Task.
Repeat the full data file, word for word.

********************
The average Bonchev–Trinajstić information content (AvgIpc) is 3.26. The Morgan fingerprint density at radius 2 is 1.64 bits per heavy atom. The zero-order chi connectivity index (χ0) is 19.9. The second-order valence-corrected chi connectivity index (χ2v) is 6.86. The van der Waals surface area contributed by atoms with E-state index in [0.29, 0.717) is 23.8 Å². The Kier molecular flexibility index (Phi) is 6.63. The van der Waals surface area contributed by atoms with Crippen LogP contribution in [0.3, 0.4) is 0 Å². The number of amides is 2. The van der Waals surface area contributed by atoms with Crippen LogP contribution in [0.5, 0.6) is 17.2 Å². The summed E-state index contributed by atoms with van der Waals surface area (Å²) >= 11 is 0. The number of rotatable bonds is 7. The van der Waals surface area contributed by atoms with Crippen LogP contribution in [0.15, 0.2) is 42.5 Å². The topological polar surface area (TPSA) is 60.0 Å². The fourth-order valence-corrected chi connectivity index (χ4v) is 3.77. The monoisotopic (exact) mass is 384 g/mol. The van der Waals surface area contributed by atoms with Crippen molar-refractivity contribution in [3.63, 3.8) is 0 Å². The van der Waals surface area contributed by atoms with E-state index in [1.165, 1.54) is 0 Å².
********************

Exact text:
The average Bonchev–Trinajstić information content (AvgIpc) is 3.26. The Morgan fingerprint density at radius 2 is 1.64 bits per heavy atom. The zero-order chi connectivity index (χ0) is 19.9. The second-order valence-corrected chi connectivity index (χ2v) is 6.86. The van der Waals surface area contributed by atoms with E-state index in [0.29, 0.717) is 23.8 Å². The Kier molecular flexibility index (Phi) is 6.63. The van der Waals surface area contributed by atoms with Crippen LogP contribution in [0.3, 0.4) is 0 Å². The number of amides is 2. The van der Waals surface area contributed by atoms with Crippen LogP contribution in [0.5, 0.6) is 17.2 Å². The summed E-state index contributed by atoms with van der Waals surface area (Å²) >= 11 is 0. The number of rotatable bonds is 7. The van der Waals surface area contributed by atoms with Crippen LogP contribution in [0.15, 0.2) is 42.5 Å². The topological polar surface area (TPSA) is 60.0 Å². The fourth-order valence-corrected chi connectivity index (χ4v) is 3.77. The monoisotopic (exact) mass is 384 g/mol. The van der Waals surface area contributed by atoms with Crippen molar-refractivity contribution in [3.63, 3.8) is 0 Å². The van der Waals surface area contributed by atoms with E-state index in [1.165, 1.54) is 0 Å².